UK Minister Dodges Expenses Scandal after Threatening Newspapers with Regulation for Reporting Her Offences

UK Minister Dodges Expenses Scandal after Threatening Newspapers with Regulation for Reporting Her Offences

Britain’s minister responsible for heaping extra regulation on the press has escaped serious trouble for over-claimed expenses after MPs overruled the Independent Parliamentary Commissioner for Standards.

Maria Miller, the UK’s Secretary of State for Culture, Media and Sport, was described as having “got off lightly” by Sir Alistair Graham, the ex-chairman of the Commons Committee on Standards in Public Life Throughout the process which lasted 14 months. Miller used delay tactics including “lengthy procedural challenges” and inadequate responses to Hudson’s questions. 

Whilst the Culture Secretary has benefited from self-regulation in the Commons, she is still determined to push for stronger regulation of the press. John Mann MP demanded that her role in press regulation should be removed: “Given the way she has acted, it is not appropriate for her continue with this portfolio. She cannot be the person responsible for the future of press freedom in this country.” he said.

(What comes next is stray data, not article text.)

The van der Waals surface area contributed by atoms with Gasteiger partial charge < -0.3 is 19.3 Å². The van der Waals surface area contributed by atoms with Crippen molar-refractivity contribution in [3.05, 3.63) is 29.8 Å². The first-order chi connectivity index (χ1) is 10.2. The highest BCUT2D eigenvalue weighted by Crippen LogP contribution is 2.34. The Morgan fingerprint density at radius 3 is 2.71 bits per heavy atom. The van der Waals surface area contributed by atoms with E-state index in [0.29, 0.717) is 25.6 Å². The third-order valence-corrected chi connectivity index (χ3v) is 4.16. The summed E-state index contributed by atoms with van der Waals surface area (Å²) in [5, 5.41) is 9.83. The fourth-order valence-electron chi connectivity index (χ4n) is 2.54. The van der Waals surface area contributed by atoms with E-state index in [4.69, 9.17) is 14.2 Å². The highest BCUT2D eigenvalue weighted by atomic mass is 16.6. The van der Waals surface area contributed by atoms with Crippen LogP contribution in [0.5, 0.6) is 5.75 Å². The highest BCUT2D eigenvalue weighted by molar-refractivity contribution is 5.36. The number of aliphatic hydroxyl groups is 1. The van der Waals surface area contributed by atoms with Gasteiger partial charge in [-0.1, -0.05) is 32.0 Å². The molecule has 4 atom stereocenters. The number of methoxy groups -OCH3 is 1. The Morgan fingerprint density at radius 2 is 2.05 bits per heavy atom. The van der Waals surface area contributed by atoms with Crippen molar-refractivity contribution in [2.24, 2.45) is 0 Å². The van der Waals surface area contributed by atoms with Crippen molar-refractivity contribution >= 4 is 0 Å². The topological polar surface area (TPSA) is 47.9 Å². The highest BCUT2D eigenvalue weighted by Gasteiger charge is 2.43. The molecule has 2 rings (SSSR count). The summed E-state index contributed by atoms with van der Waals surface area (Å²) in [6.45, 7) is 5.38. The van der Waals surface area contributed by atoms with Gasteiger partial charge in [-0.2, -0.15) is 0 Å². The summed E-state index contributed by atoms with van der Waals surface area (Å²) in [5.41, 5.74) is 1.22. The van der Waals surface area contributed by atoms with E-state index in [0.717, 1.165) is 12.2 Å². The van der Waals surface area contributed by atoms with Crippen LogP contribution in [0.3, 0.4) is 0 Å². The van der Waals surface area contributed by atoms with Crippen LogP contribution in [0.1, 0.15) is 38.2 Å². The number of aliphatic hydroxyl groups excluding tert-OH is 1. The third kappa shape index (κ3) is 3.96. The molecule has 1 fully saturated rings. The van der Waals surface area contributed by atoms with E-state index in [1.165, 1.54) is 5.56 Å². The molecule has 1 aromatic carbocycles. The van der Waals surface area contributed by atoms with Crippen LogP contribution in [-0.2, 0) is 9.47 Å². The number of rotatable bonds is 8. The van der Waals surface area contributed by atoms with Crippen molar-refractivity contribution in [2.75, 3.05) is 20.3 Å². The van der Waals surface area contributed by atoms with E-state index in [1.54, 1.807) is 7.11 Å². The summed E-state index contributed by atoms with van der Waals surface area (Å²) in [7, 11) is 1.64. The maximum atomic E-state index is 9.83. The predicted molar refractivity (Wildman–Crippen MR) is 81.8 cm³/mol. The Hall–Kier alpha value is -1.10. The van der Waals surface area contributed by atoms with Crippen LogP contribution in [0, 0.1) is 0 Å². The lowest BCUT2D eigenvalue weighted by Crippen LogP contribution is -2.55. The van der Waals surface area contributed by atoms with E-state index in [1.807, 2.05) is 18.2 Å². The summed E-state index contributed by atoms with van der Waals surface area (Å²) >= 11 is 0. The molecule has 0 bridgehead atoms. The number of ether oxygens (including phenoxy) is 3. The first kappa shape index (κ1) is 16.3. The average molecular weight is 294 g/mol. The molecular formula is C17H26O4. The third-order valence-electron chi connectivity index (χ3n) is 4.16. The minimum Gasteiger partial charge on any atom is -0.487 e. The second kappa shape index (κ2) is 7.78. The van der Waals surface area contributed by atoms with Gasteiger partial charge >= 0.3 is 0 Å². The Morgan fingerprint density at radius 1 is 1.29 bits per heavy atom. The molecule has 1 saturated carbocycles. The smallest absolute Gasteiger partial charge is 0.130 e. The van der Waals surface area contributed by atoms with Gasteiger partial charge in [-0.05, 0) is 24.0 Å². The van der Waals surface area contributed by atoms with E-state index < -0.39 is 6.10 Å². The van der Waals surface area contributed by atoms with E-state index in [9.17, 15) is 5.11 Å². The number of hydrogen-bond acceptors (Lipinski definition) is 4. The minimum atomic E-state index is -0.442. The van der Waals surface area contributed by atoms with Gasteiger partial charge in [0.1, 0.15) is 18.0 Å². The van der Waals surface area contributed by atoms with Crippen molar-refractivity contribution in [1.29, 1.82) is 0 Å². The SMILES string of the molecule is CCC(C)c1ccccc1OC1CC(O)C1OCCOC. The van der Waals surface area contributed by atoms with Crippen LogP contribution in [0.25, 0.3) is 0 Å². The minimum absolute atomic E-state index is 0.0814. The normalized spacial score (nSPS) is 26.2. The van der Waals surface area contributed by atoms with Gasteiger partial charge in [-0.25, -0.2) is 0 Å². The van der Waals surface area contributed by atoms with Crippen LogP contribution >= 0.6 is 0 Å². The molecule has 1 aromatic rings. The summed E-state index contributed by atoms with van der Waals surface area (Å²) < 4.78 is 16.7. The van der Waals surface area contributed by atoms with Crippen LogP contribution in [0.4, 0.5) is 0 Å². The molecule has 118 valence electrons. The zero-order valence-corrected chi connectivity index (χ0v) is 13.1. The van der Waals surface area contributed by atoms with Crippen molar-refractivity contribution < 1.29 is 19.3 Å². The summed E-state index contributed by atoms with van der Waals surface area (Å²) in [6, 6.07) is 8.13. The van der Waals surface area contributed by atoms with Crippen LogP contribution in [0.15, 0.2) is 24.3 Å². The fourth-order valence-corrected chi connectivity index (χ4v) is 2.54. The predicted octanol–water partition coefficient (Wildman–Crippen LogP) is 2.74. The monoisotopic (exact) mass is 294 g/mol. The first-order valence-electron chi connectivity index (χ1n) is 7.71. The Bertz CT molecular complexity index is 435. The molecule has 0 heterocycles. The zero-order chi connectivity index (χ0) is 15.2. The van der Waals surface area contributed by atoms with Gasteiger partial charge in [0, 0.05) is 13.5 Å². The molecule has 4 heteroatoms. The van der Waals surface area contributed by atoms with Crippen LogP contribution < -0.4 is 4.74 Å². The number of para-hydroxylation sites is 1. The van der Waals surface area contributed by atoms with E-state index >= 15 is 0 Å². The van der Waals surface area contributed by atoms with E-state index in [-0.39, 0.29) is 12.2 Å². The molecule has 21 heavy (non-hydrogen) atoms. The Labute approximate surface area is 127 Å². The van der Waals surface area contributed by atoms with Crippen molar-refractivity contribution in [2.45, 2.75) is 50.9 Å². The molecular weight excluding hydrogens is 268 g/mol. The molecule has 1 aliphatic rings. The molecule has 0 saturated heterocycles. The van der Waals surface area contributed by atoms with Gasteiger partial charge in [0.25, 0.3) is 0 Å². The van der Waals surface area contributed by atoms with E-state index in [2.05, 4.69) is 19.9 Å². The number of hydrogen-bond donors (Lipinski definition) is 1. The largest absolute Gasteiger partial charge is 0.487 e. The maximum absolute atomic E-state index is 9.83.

Miller’s staff stands accused of threatening the Editor of the Daily Telegraph, Tony Gallagher. The ex-newspaper boss said that he had been pressured into dropping stories about Miller’s expenses, or risk even tougher press relegation. 

Mann said: “She had her special adviser threaten the Telegraph on this issue before the inquiry, then she has been found to have acted improperly in relation to an independent inquiry into her behaviour as an MP, and then she is forced to pay back money.”

Kathryn Hudson, the Independent Parliamentary Commissioner for Standards, had wanted Miller to repay £45,000 for claims she made related to a home she shared with her parents, but the Standards and Privileges Committee, which is the self-regulator of MPs, set aside Hudson’s recommendation and declared Miller would pay back a mere £5,800. 

John Mann MP, who made the original complaint against Miller, demanded that she should resign as she was “unfit to be a minister”. But Prime Minister David Cameron backed his ally in the Cabinet and tried to shut down further dissent saying “people should leave it at that”. She is said to enjoy his “warm support”. 

Within an hour of the report being published the Downing Street machine swung into again and announced three major policy U-turns on: plain packaging of tobacco, the badger cull and a new register of companies who are sold NHS data. It is unclear whether they were trying to bury bad news or take heat off Miller. 

Miller looks set to keep her post, having paid back a fraction of what Hudson had demanded, and after making a breathtakingly short 32-second apology in the House of Commons chamber.Mrs Hudson accused Mrs Miller of “misrepresenting” her investigation in an attempt to “discredit” her.